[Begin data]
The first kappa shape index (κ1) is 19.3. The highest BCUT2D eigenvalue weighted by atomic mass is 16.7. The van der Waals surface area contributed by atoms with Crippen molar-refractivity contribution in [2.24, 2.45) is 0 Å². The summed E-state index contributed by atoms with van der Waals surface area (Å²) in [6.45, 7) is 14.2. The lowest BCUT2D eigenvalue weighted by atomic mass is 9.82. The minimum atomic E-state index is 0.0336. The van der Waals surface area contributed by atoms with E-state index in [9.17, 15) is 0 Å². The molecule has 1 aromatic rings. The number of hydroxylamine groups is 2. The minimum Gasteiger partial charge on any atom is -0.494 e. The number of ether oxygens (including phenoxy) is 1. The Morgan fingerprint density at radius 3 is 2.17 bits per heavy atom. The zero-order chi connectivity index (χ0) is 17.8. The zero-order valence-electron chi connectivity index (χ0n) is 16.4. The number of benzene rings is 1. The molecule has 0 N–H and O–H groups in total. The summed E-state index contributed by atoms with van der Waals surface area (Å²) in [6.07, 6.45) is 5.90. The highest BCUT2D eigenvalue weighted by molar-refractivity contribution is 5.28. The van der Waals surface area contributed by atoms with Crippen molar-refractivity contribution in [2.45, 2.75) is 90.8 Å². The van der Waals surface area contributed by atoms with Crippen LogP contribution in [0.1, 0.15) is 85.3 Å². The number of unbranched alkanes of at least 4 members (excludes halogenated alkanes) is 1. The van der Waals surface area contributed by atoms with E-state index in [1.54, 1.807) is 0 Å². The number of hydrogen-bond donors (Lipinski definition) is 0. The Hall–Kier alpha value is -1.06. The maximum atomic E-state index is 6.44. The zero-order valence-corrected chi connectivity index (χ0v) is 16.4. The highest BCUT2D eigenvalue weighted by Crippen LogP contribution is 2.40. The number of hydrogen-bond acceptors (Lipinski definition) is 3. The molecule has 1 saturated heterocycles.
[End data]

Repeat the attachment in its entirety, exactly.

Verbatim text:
The first kappa shape index (κ1) is 19.3. The highest BCUT2D eigenvalue weighted by atomic mass is 16.7. The van der Waals surface area contributed by atoms with Crippen molar-refractivity contribution in [2.24, 2.45) is 0 Å². The summed E-state index contributed by atoms with van der Waals surface area (Å²) in [6.45, 7) is 14.2. The lowest BCUT2D eigenvalue weighted by atomic mass is 9.82. The minimum atomic E-state index is 0.0336. The van der Waals surface area contributed by atoms with E-state index in [9.17, 15) is 0 Å². The molecule has 1 aromatic rings. The number of hydroxylamine groups is 2. The minimum Gasteiger partial charge on any atom is -0.494 e. The number of ether oxygens (including phenoxy) is 1. The Morgan fingerprint density at radius 3 is 2.17 bits per heavy atom. The zero-order chi connectivity index (χ0) is 17.8. The zero-order valence-electron chi connectivity index (χ0n) is 16.4. The number of benzene rings is 1. The molecule has 0 N–H and O–H groups in total. The summed E-state index contributed by atoms with van der Waals surface area (Å²) in [6.07, 6.45) is 5.90. The highest BCUT2D eigenvalue weighted by molar-refractivity contribution is 5.28. The van der Waals surface area contributed by atoms with Crippen molar-refractivity contribution in [2.45, 2.75) is 90.8 Å². The van der Waals surface area contributed by atoms with Crippen LogP contribution in [0.1, 0.15) is 85.3 Å². The number of unbranched alkanes of at least 4 members (excludes halogenated alkanes) is 1. The van der Waals surface area contributed by atoms with E-state index in [1.54, 1.807) is 0 Å². The number of hydrogen-bond donors (Lipinski definition) is 0. The Hall–Kier alpha value is -1.06. The maximum atomic E-state index is 6.44. The zero-order valence-corrected chi connectivity index (χ0v) is 16.4. The highest BCUT2D eigenvalue weighted by Crippen LogP contribution is 2.40. The number of hydrogen-bond acceptors (Lipinski definition) is 3. The molecule has 1 saturated heterocycles.